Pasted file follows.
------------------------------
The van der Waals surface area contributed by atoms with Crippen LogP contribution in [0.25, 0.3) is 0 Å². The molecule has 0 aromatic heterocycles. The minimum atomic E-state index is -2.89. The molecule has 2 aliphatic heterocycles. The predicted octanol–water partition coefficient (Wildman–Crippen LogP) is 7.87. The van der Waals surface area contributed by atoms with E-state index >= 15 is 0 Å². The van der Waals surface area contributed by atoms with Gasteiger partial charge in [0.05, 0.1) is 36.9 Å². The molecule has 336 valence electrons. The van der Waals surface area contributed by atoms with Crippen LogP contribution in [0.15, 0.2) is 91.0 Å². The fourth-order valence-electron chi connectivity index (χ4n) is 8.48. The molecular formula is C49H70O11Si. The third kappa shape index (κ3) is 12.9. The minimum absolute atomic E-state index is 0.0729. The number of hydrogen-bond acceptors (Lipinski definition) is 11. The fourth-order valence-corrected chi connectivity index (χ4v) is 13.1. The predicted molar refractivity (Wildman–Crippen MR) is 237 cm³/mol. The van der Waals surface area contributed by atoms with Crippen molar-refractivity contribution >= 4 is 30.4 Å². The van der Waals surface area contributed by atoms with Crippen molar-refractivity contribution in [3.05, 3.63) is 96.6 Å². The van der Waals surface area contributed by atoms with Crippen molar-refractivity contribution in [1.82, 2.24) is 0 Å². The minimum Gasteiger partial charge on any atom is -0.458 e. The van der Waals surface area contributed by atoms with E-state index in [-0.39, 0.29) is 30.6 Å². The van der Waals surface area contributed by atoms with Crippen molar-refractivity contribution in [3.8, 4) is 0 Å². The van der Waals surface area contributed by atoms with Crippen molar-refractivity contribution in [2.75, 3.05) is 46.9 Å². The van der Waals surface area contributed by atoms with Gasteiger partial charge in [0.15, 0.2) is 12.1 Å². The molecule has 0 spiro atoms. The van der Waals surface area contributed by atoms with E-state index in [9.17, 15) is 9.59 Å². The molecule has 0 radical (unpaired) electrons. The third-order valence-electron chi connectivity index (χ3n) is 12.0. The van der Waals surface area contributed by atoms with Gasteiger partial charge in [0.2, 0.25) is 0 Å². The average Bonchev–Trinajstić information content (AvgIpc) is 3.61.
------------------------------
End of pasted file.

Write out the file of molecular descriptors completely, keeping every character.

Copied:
The van der Waals surface area contributed by atoms with Crippen LogP contribution in [0.25, 0.3) is 0 Å². The molecule has 0 aromatic heterocycles. The minimum atomic E-state index is -2.89. The molecule has 2 aliphatic heterocycles. The predicted octanol–water partition coefficient (Wildman–Crippen LogP) is 7.87. The van der Waals surface area contributed by atoms with E-state index >= 15 is 0 Å². The van der Waals surface area contributed by atoms with Gasteiger partial charge in [0.05, 0.1) is 36.9 Å². The molecule has 336 valence electrons. The van der Waals surface area contributed by atoms with Crippen LogP contribution in [0.15, 0.2) is 91.0 Å². The fourth-order valence-electron chi connectivity index (χ4n) is 8.48. The molecular formula is C49H70O11Si. The third kappa shape index (κ3) is 12.9. The minimum absolute atomic E-state index is 0.0729. The number of hydrogen-bond acceptors (Lipinski definition) is 11. The fourth-order valence-corrected chi connectivity index (χ4v) is 13.1. The predicted molar refractivity (Wildman–Crippen MR) is 237 cm³/mol. The van der Waals surface area contributed by atoms with Crippen molar-refractivity contribution >= 4 is 30.4 Å². The van der Waals surface area contributed by atoms with Crippen molar-refractivity contribution in [3.05, 3.63) is 96.6 Å². The van der Waals surface area contributed by atoms with Crippen molar-refractivity contribution in [1.82, 2.24) is 0 Å². The minimum Gasteiger partial charge on any atom is -0.458 e. The van der Waals surface area contributed by atoms with E-state index in [-0.39, 0.29) is 30.6 Å². The van der Waals surface area contributed by atoms with Crippen molar-refractivity contribution in [3.8, 4) is 0 Å². The van der Waals surface area contributed by atoms with Crippen molar-refractivity contribution in [2.75, 3.05) is 46.9 Å². The van der Waals surface area contributed by atoms with Gasteiger partial charge in [0.15, 0.2) is 12.1 Å². The molecule has 0 spiro atoms. The van der Waals surface area contributed by atoms with E-state index in [9.17, 15) is 9.59 Å². The molecule has 0 radical (unpaired) electrons. The third-order valence-electron chi connectivity index (χ3n) is 12.0. The van der Waals surface area contributed by atoms with Gasteiger partial charge in [0.2, 0.25) is 0 Å². The average Bonchev–Trinajstić information content (AvgIpc) is 3.61.